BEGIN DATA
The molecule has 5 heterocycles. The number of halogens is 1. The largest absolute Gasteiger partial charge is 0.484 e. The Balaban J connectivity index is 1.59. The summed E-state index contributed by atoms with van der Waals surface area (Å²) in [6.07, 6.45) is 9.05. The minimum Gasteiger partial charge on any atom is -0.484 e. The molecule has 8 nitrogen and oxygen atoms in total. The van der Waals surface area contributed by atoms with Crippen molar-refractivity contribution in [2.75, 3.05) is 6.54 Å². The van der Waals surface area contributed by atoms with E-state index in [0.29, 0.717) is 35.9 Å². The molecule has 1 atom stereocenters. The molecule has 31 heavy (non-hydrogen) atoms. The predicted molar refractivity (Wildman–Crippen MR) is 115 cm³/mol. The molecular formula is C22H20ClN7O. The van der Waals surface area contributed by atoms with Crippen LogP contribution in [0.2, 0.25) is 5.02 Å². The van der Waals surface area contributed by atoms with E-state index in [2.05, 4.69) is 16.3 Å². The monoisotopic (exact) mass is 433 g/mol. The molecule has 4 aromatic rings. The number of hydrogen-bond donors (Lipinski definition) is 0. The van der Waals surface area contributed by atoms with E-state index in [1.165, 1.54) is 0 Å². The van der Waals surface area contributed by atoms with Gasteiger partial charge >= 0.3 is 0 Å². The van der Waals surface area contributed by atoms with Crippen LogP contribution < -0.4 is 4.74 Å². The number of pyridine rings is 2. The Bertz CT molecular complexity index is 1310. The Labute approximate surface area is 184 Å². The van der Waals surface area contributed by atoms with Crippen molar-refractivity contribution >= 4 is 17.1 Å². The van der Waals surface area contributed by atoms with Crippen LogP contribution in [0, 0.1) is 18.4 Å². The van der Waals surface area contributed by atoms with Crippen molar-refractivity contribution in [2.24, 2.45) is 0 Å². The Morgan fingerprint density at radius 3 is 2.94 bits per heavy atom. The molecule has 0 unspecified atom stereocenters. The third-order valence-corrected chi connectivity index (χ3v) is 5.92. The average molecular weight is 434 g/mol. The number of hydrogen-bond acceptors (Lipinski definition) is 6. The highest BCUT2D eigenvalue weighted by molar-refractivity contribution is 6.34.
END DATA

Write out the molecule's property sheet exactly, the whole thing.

The molecule has 5 heterocycles. The number of halogens is 1. The largest absolute Gasteiger partial charge is 0.484 e. The Balaban J connectivity index is 1.59. The summed E-state index contributed by atoms with van der Waals surface area (Å²) in [6.07, 6.45) is 9.05. The minimum Gasteiger partial charge on any atom is -0.484 e. The molecule has 8 nitrogen and oxygen atoms in total. The van der Waals surface area contributed by atoms with Crippen molar-refractivity contribution in [2.75, 3.05) is 6.54 Å². The van der Waals surface area contributed by atoms with E-state index in [0.29, 0.717) is 35.9 Å². The molecule has 1 atom stereocenters. The molecule has 31 heavy (non-hydrogen) atoms. The predicted molar refractivity (Wildman–Crippen MR) is 115 cm³/mol. The molecular formula is C22H20ClN7O. The van der Waals surface area contributed by atoms with Crippen LogP contribution in [0.2, 0.25) is 5.02 Å². The van der Waals surface area contributed by atoms with E-state index in [2.05, 4.69) is 16.3 Å². The monoisotopic (exact) mass is 433 g/mol. The molecule has 4 aromatic rings. The number of hydrogen-bond donors (Lipinski definition) is 0. The van der Waals surface area contributed by atoms with E-state index in [1.165, 1.54) is 0 Å². The van der Waals surface area contributed by atoms with Gasteiger partial charge >= 0.3 is 0 Å². The van der Waals surface area contributed by atoms with Crippen LogP contribution < -0.4 is 4.74 Å². The number of pyridine rings is 2. The Bertz CT molecular complexity index is 1310. The Labute approximate surface area is 184 Å². The van der Waals surface area contributed by atoms with Crippen molar-refractivity contribution >= 4 is 17.1 Å². The van der Waals surface area contributed by atoms with Crippen LogP contribution in [0, 0.1) is 18.4 Å². The van der Waals surface area contributed by atoms with Crippen molar-refractivity contribution in [2.24, 2.45) is 0 Å². The Morgan fingerprint density at radius 3 is 2.94 bits per heavy atom. The molecule has 0 unspecified atom stereocenters. The third-order valence-corrected chi connectivity index (χ3v) is 5.92. The average molecular weight is 434 g/mol. The number of hydrogen-bond acceptors (Lipinski definition) is 6. The highest BCUT2D eigenvalue weighted by molar-refractivity contribution is 6.34.